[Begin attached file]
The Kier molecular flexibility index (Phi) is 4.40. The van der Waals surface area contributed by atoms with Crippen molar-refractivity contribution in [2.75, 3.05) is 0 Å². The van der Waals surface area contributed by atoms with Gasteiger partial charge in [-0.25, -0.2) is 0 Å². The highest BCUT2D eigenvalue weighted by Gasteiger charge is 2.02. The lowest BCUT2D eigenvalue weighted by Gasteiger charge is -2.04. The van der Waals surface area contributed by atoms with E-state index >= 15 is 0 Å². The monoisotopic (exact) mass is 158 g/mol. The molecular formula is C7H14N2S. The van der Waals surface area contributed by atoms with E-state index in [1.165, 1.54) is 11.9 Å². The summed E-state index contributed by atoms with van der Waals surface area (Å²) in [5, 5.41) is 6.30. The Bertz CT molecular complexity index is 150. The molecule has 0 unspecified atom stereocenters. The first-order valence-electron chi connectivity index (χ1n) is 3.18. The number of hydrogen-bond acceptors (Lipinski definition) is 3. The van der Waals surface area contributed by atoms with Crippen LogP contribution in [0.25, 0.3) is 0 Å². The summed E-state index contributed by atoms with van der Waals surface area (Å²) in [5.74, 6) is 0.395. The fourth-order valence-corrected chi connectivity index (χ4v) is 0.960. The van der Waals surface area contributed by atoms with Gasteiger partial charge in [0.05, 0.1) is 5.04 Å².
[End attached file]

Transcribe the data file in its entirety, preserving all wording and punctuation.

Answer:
The Kier molecular flexibility index (Phi) is 4.40. The van der Waals surface area contributed by atoms with Crippen molar-refractivity contribution in [2.75, 3.05) is 0 Å². The van der Waals surface area contributed by atoms with Gasteiger partial charge in [-0.25, -0.2) is 0 Å². The highest BCUT2D eigenvalue weighted by Gasteiger charge is 2.02. The lowest BCUT2D eigenvalue weighted by Gasteiger charge is -2.04. The van der Waals surface area contributed by atoms with E-state index >= 15 is 0 Å². The monoisotopic (exact) mass is 158 g/mol. The molecular formula is C7H14N2S. The van der Waals surface area contributed by atoms with E-state index in [1.165, 1.54) is 11.9 Å². The summed E-state index contributed by atoms with van der Waals surface area (Å²) in [5, 5.41) is 6.30. The Bertz CT molecular complexity index is 150. The molecule has 0 unspecified atom stereocenters. The first-order valence-electron chi connectivity index (χ1n) is 3.18. The number of hydrogen-bond acceptors (Lipinski definition) is 3. The van der Waals surface area contributed by atoms with Crippen LogP contribution in [0.25, 0.3) is 0 Å². The summed E-state index contributed by atoms with van der Waals surface area (Å²) in [5.74, 6) is 0.395. The fourth-order valence-corrected chi connectivity index (χ4v) is 0.960. The van der Waals surface area contributed by atoms with Gasteiger partial charge in [0.05, 0.1) is 5.04 Å².